Ask Mike Reinold Show

What to Do When Athletes Don’t Get better?

On this episode of the #AskMikeReinold show we talk about how we handle a lack of progress, or even regression, in our athletes when rehabbing from an injury. To view more episodes, subscribe, and ask your questions, go to mikereinold.com/askmikereinold.

#AskMikeReinold Episode 234: What to Do When Athletes Don’t Get better?

Listen and Subscribe to Podcast

You can use the player below to listen to the podcast or subscribe. If you are enjoying the podcast, PLEASE click here to leave us a review in iTunes, it will really mean a lot to us. THANKS!


Transcript

Student:
Hayes from Tampa wants to know do you ever have athletes who don’t get better with conservative care?

Mike Reinold:
Fantastic. All right. Thanks Johnny, appreciate it.

Lenny Macrina:
So what do you do?

Mike Reinold:
That’s awesome. So Hayes from Tampa says, do you ever have athletes who don’t get better with conservative care? If so, what do you do? I like this question. This is pretty good, right? Because this is the humble pie question. I’ll start it off and just say no, all my people always get better. I don’t know. I mean, who wants to take this one on? I mean, to answer your question, Hayes, just briefly, and then maybe we can all kind of elaborate on this a little bit of maybe why we see this, why it happens, and what we can do about it. But yeah, as you get more and more into your career, you’re going to realize that, I mean, we can’t fix everything. We do a really good job putting people in position to succeed, but sometimes they’re either too far along the lines or sometimes they just don’t help themselves, and that’s kind of part of the problem sometimes too. So I’ll say yeah, of course we definitely deal with that. Let’s see. Did anybody have any experiences or anything they want to share about maybe why this happens? Who wants to jump in first?

Dan Pope:
I guess I’ll say a little bit.

Mike Reinold:
One at a time. All right, you’re up, Pope.

Dan Pope:
Okay. I guess kind of as a new grad, you really want to help people as much as possible. So when someone’s not making the progress you want, it’s really upsetting. I think what’s important to keep in mind first and foremost, is that a lot of these conditions, A, they take longer to get better than you may think. So many months, oftentimes traditional physical therapy, maybe that’s four to six weeks. How many people are going to get better during that time? And the second piece is what does better mean? Oftentimes better doesn’t mean you have a complete resolution of symptoms, but you make some sort of improvement. So I think that’s probably the first thing to keep in mind before you start saying, “Okay, I failed, I did something wrong. This person needs to get surgery,” or something along those lines.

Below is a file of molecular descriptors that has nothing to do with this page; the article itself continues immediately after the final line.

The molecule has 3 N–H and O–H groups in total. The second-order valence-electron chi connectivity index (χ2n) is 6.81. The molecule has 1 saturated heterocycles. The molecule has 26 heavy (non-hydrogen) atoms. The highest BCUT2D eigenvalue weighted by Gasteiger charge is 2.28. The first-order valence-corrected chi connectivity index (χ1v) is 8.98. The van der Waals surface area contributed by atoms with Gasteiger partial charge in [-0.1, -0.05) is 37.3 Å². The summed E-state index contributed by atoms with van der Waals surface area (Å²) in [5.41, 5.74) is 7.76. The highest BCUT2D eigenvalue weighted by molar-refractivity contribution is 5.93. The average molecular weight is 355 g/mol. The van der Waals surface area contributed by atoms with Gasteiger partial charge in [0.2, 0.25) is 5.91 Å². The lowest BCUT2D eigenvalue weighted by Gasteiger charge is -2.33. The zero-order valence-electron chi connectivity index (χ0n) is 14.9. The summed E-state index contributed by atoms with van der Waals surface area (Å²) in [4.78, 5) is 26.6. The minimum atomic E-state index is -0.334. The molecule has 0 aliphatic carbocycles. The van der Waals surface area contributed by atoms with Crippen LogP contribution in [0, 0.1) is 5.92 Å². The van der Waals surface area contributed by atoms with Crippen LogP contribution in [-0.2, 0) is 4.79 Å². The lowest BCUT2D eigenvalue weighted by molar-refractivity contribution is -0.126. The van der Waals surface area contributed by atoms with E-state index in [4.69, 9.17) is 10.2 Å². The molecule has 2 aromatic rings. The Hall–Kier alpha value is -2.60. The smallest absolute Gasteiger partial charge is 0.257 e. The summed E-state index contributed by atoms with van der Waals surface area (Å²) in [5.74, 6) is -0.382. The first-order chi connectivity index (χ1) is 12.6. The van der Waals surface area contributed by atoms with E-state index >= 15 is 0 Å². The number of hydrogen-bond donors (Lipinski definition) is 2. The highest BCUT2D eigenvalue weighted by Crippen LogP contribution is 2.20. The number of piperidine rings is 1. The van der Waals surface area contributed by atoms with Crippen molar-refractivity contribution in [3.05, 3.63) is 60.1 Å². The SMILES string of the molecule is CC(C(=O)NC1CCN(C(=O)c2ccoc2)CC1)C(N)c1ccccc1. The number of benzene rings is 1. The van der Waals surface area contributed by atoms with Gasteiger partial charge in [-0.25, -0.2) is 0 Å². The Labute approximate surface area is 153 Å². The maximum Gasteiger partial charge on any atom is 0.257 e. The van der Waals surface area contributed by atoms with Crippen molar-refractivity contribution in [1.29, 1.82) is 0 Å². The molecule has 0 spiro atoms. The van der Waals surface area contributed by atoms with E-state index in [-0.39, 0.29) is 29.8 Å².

Mike Reinold:
I like it. That makes sense. And good point right there. I mean better doesn’t necessarily mean a hundred percent sometimes, especially if you’re an athlete getting ready for a season or in season, there’s probably some challenging stress that they’re dealing with on their body. Sometimes better is just getting them to be able to perform again. So who else who wants to jump in? Lisa?

Lenny Macrina:
Go ahead, Lisa, do it.

Lisa Russell:
Sure. Just, can you hear me?

Mike Reinold:
Yep.

Lisa Russell:
Okay. Just a simple example, even just last week, I had a high school athlete come in who was looking for help with some knee pain. And he had history of [inaudible 00:05:07] and his tibial tuberosity was pretty thick. He had some really big bony overgrowth there. And he was looking for help with this knee pain of like, “Oh, sometimes I bump it on a corner and it really hurts.” And I was like, “Well, I can’t change that. That’s bone. I can’t change that.” So just, I feel like I’ve learned to try and let somebody know essentially, I can help you with this bubble of things. But if it’s a bony thing or something that would require a surgical change if you really wanted it, I’m not going to be able to do anything there. And that was like a super simple, I mean, PT is just not going to change that kind of pain. So, yeah, that was just recently. So just a simple example.

Mike Reinold:
Yeah, good point. I mean, we can’t change a lot of people’s anatomy sometimes. So I think that’s a good second thought process here is sometimes anatomically, if you have some predisposed anatomical position, so maybe an alignment issue with your hips or something, and you choose a sport that happens to just butt bone into bone, for example, I mean, that’s something that we’re going to have a very difficult time doing. Who else? Who else has anything on here? What do you got, Len?

Lenny Macrina: